3) Pedals – each bike has pedals that have both a clip for spin shoes and a basket for regular athletic shoes. If you have spin shoes simply clip into place and start pedaling. For athletic footwear, slip your foot into the cage, making sure the ball of you foot is in the center of the pedal, and then tighten the strap. It’s that easy!
4) Resistance Knob – Below the handle bars is a resistance knob that when depressed, also acts as the brake. This allows you to customize your workout to your comfort level. You turn the knob to the right to add resistance and to the left to take resistance off, that is, righty tight - lefty loose. Your instructor will periodically call out to the class to change the resistance depending on the type of ride you are doing. Remember, you are in complete control of your work out. POSITIONS Throughout your ride the instructor will call out what position you should be in on the bike. There are three main positions in Spinning.
1) Position One – sometimes the instructor will simple say "hands in first position". This is simply seated in the saddle hands in the center of the front of the handle bars. You may also hear the instructor say things like – seated climb or back in the saddle – these all mean seated with hands in position one. You should have enough resistance on your bike so that you are not bouncing in the saddle in this position.
2) Position Two – sometimes simply “up to second” - this is similar to a jog on the bike. You come up out of the saddle in an upright position, core engaged and shoulders down. It is important to have enough resistance on your bike in this position so that your knees are protected. Most likely you will add resistance before going up to two. Your instructor will remind you so no worries.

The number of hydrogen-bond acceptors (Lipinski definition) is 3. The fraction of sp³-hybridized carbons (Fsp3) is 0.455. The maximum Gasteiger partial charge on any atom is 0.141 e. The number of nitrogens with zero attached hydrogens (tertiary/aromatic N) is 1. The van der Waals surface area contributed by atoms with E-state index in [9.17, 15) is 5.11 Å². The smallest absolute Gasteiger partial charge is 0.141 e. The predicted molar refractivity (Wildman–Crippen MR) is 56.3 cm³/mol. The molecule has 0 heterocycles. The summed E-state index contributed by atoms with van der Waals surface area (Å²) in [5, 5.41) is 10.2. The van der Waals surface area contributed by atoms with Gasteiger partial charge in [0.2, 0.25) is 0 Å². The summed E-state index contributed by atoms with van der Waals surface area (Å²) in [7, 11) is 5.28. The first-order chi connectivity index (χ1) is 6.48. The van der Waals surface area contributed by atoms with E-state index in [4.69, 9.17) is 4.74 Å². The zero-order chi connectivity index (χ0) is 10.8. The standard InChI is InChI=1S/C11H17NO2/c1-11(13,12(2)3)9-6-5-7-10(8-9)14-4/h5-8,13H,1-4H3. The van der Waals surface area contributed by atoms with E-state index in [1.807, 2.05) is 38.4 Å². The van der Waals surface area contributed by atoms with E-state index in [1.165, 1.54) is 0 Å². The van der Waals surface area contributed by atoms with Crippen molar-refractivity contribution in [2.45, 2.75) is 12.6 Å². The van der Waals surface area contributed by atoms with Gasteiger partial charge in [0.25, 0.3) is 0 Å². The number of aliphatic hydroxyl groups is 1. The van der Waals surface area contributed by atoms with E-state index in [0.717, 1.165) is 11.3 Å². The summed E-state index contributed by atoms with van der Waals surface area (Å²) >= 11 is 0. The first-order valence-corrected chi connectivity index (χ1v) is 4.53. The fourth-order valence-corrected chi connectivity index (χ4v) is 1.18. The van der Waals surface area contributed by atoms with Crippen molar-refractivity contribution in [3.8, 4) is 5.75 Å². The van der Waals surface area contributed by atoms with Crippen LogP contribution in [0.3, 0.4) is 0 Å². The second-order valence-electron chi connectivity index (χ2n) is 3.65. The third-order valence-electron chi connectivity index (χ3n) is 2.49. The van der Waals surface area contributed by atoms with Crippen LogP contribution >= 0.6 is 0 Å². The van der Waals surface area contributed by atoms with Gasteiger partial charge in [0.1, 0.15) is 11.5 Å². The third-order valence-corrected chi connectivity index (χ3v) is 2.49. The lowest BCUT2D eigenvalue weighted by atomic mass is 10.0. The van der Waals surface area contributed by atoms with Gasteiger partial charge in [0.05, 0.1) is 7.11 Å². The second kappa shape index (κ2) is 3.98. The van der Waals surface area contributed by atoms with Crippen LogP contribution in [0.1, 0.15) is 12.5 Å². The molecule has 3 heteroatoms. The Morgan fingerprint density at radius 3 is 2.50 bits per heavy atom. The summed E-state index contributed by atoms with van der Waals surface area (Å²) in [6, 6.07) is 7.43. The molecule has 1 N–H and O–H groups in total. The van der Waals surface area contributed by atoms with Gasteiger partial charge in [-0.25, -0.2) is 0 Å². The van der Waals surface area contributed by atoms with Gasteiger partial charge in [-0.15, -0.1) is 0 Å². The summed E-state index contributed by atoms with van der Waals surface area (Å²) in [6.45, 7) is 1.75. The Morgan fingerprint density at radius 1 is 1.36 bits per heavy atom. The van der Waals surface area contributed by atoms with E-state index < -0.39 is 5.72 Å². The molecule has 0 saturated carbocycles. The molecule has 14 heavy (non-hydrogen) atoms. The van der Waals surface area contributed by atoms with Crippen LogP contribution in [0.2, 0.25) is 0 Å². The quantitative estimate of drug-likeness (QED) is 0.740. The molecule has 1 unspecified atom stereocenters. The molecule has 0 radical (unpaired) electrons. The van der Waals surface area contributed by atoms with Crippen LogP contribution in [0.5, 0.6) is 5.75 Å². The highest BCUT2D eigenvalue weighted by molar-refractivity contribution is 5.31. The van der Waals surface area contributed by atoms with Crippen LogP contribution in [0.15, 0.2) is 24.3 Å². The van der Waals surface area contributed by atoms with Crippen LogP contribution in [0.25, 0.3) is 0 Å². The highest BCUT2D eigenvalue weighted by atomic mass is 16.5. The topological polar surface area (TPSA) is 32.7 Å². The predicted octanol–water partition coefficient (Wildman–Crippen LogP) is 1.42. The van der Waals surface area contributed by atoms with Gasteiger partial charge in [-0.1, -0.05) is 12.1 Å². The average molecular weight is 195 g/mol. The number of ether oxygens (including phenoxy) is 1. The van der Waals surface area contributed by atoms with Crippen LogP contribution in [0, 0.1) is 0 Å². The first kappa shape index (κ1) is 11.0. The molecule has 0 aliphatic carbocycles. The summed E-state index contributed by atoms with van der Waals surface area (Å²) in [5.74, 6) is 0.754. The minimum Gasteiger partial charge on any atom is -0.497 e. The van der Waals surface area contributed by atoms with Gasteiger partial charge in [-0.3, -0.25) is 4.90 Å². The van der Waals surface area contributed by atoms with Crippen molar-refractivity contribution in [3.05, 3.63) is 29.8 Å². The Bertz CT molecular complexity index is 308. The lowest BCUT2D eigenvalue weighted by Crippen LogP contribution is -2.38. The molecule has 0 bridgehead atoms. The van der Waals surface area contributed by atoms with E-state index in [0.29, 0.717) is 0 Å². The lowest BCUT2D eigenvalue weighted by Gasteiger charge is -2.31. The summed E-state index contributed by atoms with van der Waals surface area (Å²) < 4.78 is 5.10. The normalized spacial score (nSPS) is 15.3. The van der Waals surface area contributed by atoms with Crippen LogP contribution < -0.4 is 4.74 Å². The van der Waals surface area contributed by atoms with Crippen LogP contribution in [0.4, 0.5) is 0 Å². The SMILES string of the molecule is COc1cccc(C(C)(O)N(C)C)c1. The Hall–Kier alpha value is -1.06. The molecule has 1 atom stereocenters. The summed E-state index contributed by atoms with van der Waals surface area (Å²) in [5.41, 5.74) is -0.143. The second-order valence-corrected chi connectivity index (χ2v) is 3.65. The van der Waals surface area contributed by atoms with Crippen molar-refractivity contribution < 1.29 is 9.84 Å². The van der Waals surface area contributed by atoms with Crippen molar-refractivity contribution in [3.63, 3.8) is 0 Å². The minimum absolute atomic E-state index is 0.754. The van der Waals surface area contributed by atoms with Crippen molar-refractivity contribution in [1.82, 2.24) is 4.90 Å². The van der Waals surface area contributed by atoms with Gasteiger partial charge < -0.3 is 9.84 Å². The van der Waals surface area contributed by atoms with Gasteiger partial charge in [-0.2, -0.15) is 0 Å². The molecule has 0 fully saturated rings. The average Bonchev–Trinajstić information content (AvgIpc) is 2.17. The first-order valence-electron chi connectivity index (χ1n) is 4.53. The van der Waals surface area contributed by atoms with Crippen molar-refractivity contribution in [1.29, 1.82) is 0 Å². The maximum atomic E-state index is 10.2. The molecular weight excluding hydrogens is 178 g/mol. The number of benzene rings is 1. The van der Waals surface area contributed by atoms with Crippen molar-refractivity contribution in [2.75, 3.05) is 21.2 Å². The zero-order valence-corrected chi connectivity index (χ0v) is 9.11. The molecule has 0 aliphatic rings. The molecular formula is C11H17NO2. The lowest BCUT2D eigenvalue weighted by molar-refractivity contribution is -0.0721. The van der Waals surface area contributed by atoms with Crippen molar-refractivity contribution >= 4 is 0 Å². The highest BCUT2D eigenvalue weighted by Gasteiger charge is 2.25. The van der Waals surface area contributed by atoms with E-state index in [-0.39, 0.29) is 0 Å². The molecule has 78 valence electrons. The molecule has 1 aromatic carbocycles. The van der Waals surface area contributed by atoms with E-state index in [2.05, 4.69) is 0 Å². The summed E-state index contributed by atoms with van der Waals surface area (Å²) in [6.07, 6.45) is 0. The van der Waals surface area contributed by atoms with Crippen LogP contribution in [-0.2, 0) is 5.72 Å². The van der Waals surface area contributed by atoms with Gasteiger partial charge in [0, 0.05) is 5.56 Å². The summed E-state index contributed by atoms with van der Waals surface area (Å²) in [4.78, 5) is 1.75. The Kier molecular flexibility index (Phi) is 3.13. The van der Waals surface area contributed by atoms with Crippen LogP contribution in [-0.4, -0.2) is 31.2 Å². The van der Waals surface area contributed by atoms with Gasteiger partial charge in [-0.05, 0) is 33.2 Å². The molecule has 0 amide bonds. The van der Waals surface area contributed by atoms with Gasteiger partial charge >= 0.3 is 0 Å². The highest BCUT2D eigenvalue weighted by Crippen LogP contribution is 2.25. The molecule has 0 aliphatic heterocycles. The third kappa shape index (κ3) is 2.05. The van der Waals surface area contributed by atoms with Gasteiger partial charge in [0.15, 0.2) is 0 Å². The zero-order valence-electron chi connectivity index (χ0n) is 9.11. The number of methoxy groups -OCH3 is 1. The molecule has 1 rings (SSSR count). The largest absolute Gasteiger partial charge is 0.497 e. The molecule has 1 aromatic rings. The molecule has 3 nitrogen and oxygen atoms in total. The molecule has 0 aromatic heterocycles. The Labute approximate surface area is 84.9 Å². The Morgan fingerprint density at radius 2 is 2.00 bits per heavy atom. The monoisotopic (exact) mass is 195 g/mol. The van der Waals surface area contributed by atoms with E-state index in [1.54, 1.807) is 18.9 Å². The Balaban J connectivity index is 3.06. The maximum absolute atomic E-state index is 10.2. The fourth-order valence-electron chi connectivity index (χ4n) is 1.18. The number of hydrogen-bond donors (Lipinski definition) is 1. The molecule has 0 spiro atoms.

3) Position Three – sometimes you will hear "third position". This is your power position and this is where you utilize the extended part of the handle bars. This is also the position you use when you have the greatest amount of resistance on your bike, usually when you are climbing. Here again, your core is engaged, you are riding parallel to the bike, with your butt back over the saddle and your hands lightly grasping the end of the handle bars. Throughout the ride the instructor will tell you what position you should be in and how much resistance you should have on your bike. BIKE MONITORSAll spin bikes at MOMENTUM are equipped with a computer monitor. This allows you to challenge yourself by tracking your cycling data in real time. It’s a great way to keep motivated and to see how far you can push yourself. It is simple and easy to use. There are four screens you can flip through with the Menu (M) button. If you have trouble seeing the screen in a dimmer environment, there's a light button (you can press once for to light up for a few seconds or hold it down for 30 seconds and it will stay on for the entire ride until you depress it again to turn it off. The Reset button resets your power and time for an interval, until you depress it again where it calculate your average statics for that interval. Three of the four screens show your real-time cadence or revolutions per minute (RPM) and your power, along with either your mileage, time, or your Calories. The fourth shows your average RPM and Power along with your time. PERFORMANCE IQ (PIQ) - The Leaderboard All spin bikes at MOMENTUM are synced to a leaderboard - Performance IQ. Your PIQ account is integrated to your Momentum account. Your data is emailed to you following your workout, and your Momentum account keeps a historical track record of your rides.THAT’S SPINNING® 101! These are the basics to get you started on the road to a fun and dynamic workout! It’s that simple - now go and MAKE IT YOUR MOMENT!